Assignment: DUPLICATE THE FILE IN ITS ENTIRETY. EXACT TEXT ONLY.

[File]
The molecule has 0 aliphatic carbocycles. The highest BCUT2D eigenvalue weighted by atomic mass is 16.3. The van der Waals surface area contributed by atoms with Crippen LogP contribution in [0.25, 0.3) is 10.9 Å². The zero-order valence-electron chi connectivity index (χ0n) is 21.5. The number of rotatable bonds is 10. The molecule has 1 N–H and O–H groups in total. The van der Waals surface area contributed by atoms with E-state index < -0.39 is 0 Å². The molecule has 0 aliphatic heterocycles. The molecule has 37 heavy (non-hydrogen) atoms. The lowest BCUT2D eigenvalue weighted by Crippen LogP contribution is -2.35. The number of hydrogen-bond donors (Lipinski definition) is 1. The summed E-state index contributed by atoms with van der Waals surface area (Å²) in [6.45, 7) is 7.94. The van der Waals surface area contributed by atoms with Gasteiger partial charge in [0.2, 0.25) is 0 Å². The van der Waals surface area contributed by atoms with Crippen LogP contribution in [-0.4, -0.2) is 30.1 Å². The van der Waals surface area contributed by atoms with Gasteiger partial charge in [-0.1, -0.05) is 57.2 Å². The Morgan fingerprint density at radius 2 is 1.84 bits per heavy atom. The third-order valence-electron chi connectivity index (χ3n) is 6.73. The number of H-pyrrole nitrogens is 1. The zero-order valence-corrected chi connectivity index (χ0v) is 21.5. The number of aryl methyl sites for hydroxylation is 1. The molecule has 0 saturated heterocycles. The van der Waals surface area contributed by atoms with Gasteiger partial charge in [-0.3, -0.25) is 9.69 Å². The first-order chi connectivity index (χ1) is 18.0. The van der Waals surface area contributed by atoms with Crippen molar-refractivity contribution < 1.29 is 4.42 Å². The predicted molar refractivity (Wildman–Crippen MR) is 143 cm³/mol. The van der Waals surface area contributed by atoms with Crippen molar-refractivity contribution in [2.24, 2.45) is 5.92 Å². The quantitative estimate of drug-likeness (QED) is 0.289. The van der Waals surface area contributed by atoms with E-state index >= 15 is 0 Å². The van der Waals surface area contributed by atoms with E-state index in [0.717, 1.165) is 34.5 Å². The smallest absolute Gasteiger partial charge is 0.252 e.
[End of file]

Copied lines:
The molecule has 0 aliphatic carbocycles. The highest BCUT2D eigenvalue weighted by atomic mass is 16.3. The van der Waals surface area contributed by atoms with Crippen LogP contribution in [0.25, 0.3) is 10.9 Å². The zero-order valence-electron chi connectivity index (χ0n) is 21.5. The number of rotatable bonds is 10. The molecule has 1 N–H and O–H groups in total. The van der Waals surface area contributed by atoms with E-state index < -0.39 is 0 Å². The molecule has 0 aliphatic heterocycles. The molecule has 37 heavy (non-hydrogen) atoms. The lowest BCUT2D eigenvalue weighted by Crippen LogP contribution is -2.35. The number of hydrogen-bond donors (Lipinski definition) is 1. The summed E-state index contributed by atoms with van der Waals surface area (Å²) in [6.45, 7) is 7.94. The van der Waals surface area contributed by atoms with Gasteiger partial charge in [0.2, 0.25) is 0 Å². The van der Waals surface area contributed by atoms with Crippen LogP contribution in [-0.4, -0.2) is 30.1 Å². The van der Waals surface area contributed by atoms with Gasteiger partial charge in [-0.1, -0.05) is 57.2 Å². The Morgan fingerprint density at radius 2 is 1.84 bits per heavy atom. The third-order valence-electron chi connectivity index (χ3n) is 6.73. The number of H-pyrrole nitrogens is 1. The zero-order valence-corrected chi connectivity index (χ0v) is 21.5. The number of aryl methyl sites for hydroxylation is 1. The molecule has 0 saturated heterocycles. The van der Waals surface area contributed by atoms with Gasteiger partial charge in [-0.3, -0.25) is 9.69 Å². The first-order chi connectivity index (χ1) is 18.0. The van der Waals surface area contributed by atoms with Crippen molar-refractivity contribution < 1.29 is 4.42 Å². The predicted molar refractivity (Wildman–Crippen MR) is 143 cm³/mol. The van der Waals surface area contributed by atoms with Crippen molar-refractivity contribution in [2.24, 2.45) is 5.92 Å². The quantitative estimate of drug-likeness (QED) is 0.289. The van der Waals surface area contributed by atoms with E-state index >= 15 is 0 Å². The van der Waals surface area contributed by atoms with E-state index in [0.717, 1.165) is 34.5 Å². The smallest absolute Gasteiger partial charge is 0.252 e.